Stocks tumble as earnings misses remind traders of flagging global growth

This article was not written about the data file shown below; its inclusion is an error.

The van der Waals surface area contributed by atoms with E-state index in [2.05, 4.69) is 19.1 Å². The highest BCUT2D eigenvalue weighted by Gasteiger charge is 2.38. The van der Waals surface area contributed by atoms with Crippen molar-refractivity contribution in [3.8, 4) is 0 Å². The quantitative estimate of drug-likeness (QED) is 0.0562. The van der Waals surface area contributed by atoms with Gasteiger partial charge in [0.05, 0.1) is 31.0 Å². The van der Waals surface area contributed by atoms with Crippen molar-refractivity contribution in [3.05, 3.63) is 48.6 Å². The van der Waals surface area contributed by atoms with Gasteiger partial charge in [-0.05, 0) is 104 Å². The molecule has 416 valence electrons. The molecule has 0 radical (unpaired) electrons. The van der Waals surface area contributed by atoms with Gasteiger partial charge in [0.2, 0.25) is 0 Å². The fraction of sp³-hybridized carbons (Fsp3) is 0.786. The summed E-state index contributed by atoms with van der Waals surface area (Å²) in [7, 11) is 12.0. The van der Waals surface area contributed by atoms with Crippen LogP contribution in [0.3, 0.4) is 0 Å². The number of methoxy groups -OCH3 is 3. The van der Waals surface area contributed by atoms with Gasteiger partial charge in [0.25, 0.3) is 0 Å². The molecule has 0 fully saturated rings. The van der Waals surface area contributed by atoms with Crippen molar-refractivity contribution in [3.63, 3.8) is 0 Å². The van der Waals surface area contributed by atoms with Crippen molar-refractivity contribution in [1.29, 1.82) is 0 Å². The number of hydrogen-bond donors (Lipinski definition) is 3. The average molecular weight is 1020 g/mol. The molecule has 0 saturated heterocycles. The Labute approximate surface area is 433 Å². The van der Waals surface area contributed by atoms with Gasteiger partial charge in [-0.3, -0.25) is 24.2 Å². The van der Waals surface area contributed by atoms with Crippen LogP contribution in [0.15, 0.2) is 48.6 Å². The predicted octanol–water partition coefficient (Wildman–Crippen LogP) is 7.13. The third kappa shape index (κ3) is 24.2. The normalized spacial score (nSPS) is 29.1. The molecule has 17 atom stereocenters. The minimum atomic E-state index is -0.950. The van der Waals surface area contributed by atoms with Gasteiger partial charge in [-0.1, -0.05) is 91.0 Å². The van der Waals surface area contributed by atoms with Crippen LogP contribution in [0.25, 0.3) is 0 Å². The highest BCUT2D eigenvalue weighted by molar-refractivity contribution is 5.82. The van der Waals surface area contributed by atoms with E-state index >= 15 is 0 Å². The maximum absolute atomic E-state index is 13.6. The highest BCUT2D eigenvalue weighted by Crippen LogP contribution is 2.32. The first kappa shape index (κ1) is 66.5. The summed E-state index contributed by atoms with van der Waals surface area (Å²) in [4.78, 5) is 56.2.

The Toronto stock market tumbled almost 200 points Tuesday amid sliding commodity prices as U.S. earnings disappointments and a fresh round of worry centred on Europe’s debt crisis reminded investors about flagging global growth.The S&P/TSX composite index fell 188.7 points to 12,214.85 with losses spread across all sectors, while the TSX Venture Exchange lost 18.59 points to 1,289.82.U.S. markets were sharply lower in the wake of disappointments from Dow heavyweights DuPont and 3M.The Dow industrials plunged 234.73 points to 13,111.63, the Nasdaq was down 27.12 points to 2,989.84 while the S&P 500 index fell 20.72 points to 1,413.1.The Canadian dollar pared early losses as the Bank of Canada said it was keeping its key rate unchanged at one per cent while keeping intact language warning that it will raise rates at some point.The currency dipped 0.02 of a cent to 100.73 cents US. It had earlier traded as low as 100.23 cents, its lowest level since early August, amid speculation that the central bank’s statement would take a less hawkish stance on raising rates.Instead the bank maintained the key message of previous statements — that there will need to be modest rate hikes — with the slight modification that added “over time” to the equation.In a speech last week, Carney had omitted a statement that “modest withdrawal of money policy will likely be required” — leading observers to think the central bank was signalling a more definitive change to its policy.Meanwhile, chemical maker DuPont reported net income of US$10 million Tuesday, or a penny per share. Excluding one-time items, DuPont earned 44 cents per share, compared with 69 cents per share for last year’s third quarter. The results fell short of the average estimate of 46 cents per share, and DuPont’s stock slid 8.9 per cent to US$45.33.And conglomerate 3M said its third-quarter profit edged up to $1.16 billion, or $1.65 a share, which met estimates. Sales dipped 0.4 per cent to $7.5 billion, which missed expectations of $7.63 billion. 3M also cut its 2012 profit estimate to reflect “current economic realities.”3M makes everything from Post-it notes and Scotch tape to roofing granules, coatings for LCD screens and traffic sign coatings. The variety of its businesses and its worldwide footprint make it an economic bellwether and its shares fell $3.23 to US$89.30.Some of the disappointing revenue is because of weakness in foreign markets. Multinational companies are having a hard time selling to Europe, which is struggling under a debt crisis and a spreading recession.“The recession in Europe is very real,” said Bernard Schoenfeld, senior investment strategist for Bank of New York Mellon Wealth Management in New York. “It’s not going to disappear very quickly, and it will certainly negatively affect earnings of exporters in the United States.”The red-hot growth enjoyed by emerging markets like China and India is also slowing.The news was more positive from Canadian National Railways (TSX:CNR), which said after the close Monday it was maintaining its earnings growth outlook for 2012 despite anticipating a difficult end to the year due to a weak economy.CN said it earned $664 million, or $1.52 per diluted and adjusted share, for the period ended Sept. 30., beating analyst estimates by a penny. But its shares were down 36 cents to $86.71. Expectations for this earnings season were already muted with analysts expecting the first year-over-year drop since 2009.Analysts at Credit Suisse said in a report Tuesday that “roughly 25 per cent of the way through the U.S. reporting season, annual earnings per share growth is broadly flat.”The financial sector fell 1.5 per cent amid major acquisition news from the Canadian banking sector.Royal Bank of Canada (TSX:RY) confirmed it will acquire the Canadian auto finance and deposit business of Ally Financial Inc. The bank says its net cost for the deal will be about $1.4 billion but its shares got caught in the overall market downdraft and lost $1.50 to $57.10.And U.S. discount retailer Target is selling its credit card portfolio to TD Bank Group (TSX:TD) for about $5.9 billion. TD also agreed to a seven-year deal to underwrite, fund and own the retailer’s future credit card and Visa receivables in the United States. TD stock shed $1.09 to $81.83.Commodities weakened amid a move by Moody’s Investor Services to downgrade five Spanish regions to below investment grade.Spain has been the flashpoint of the eurozone’s credit crisis as the country endures its second recession in three years with near 25 per cent unemployment after the property market collapsed in the wake of the 2008 financial crisis, at the same time crippling the country’s banks.The base metals sector dropped 2.7 per cent as copper prices fell back with the December contract on the Nymex down five cents at US$3.57 a pound. Copper is viewed as an economic bellwether as it is used in so many applications and economic worries have sent prices 18 cents or five per cent in the past four sessions. Teck Resources (TSX:TCK.B) shed 84 cents to $30.49.Oil prices headed lower with the December contract on the New York Mercantile Exchange losing $2.42 to US$86.23 a barrel.The energy sector lost 2.3 per cent as Suncor Energy (TSX:SU) gave back 84 cents to $32.54. December bullion gave back $16.90 to US$1,709.40 an ounce, its lowest close since early September, and the gold sector lost two per cent. Goldcorp Inc. (TSX:G) faded 77 cents to US$42.61.